We renew gym memberships, plan out our vacations, schedule dinners and gatherings, spend time with each other – all well and good, yet, what about renewing our faith in God, planning out not only annual Christmas Badaraks but regular attendance of Church, Bible Studies, and faith education and purposefully scheduling time in our lives to spend with God. Why? Because those are the means by which we better prepare, we learn how to trust, how to face difficulties in life and how not to become anxious – we learn what it means to trust, have hope and faith in difficult times. Or else our faith in God becomes commercial and leaves us equally as unsatisfied overtime as the material goods we fill out lives with. Yes, my dears, we must be in communion with God to learn who God is and who we are with God. That is how we seek his Kingdom, build trust and remain in peace in times of anxiety and worry.

If we don’t spend time with loved ones, spend time on our hobbies and things we enjoy; if we don’t indulge in what brings us joy, if all we do is fill our lives with materials without true appreciation, whether it is people, food, exercise, travel, etc. we eventually burnout, feel unsatisfied, we become depressed, and depleted. It is the exact same with our faith – by not indulging, not spending time and learning, growing, understanding, asking questions, praying, fasting, our faith becomes a burden, a shiny toy which we eventually grow bored of; something we never learn to truly value or grow from, something that burns us out and depletes us no matter how much we say we believe in God.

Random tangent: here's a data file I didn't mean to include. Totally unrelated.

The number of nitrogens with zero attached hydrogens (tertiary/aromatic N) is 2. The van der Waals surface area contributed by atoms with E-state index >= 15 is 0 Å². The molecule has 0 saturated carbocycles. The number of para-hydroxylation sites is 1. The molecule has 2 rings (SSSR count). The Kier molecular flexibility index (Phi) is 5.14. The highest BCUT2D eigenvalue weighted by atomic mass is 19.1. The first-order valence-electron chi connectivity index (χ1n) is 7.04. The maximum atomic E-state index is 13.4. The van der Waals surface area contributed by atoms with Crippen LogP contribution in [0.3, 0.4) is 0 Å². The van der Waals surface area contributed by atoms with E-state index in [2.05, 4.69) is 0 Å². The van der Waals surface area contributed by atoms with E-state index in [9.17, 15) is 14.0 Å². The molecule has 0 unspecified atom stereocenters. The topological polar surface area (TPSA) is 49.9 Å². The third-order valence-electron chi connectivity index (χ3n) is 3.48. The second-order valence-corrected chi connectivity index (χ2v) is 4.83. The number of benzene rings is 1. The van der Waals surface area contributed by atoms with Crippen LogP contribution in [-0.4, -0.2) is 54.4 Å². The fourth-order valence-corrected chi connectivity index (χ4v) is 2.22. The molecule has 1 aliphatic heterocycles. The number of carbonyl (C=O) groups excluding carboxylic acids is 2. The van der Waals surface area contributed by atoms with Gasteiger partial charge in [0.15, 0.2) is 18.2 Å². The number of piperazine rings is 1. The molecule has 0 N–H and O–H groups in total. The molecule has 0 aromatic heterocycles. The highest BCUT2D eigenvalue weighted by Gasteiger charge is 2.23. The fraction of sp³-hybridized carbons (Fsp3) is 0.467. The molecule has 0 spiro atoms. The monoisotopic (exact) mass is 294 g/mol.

The truth is, my dears, we don’t indulge in our faith because too many of us don’t find joy, we don’t trust God, nor do we truly understand our need for Him. Even for us here in Church, or following at home, our Christian faith, the teachings of the Church, and our communion with God has become like the material goods around us, a commodity we look to when it suits our needs. However, Christ calls us to a deeper reality and a life fully in the presence of God in all aspects of our life, material and eternal. But our understanding of that reality, of our Communion with God and the joy of life in Christ begins when each of us individually turn, repent, and purposefully indulge in knowing God. Whether that means we speak to the priest, or spend time in private prayer, these steps lead and pave the way to a better understanding of how God works with us in our life.

And that is my prayer and hope for all of us, as we prepare to close out 2021. Whether it is around a Turkey dinner, a Christmas tree, a potluck lunch, on the beaches of Florida, Mexico, or if it is in the cabin in the woods. Let us enjoy and indulge in the things that bring us joy in life and rejuvenate us. Let us also remember that this day God has given us is another opportunity for us to indulge and reach out to understand the joy of life in Christ Jesus, to be rejuvenated, and renewed both materially and eternally as we see that God is in all areas of our life, and has blessed us to enjoy this life. And when we live our lives in Communion with Him, that joy will help guide us in times of anxiety, struggle, and pain. Therefore, “seek his kingdom, and these things shall be yours as well.” (v. 31) Amen!

Leave a Reply

This site uses Akismet to reduce spam. Learn how your comment data is processed.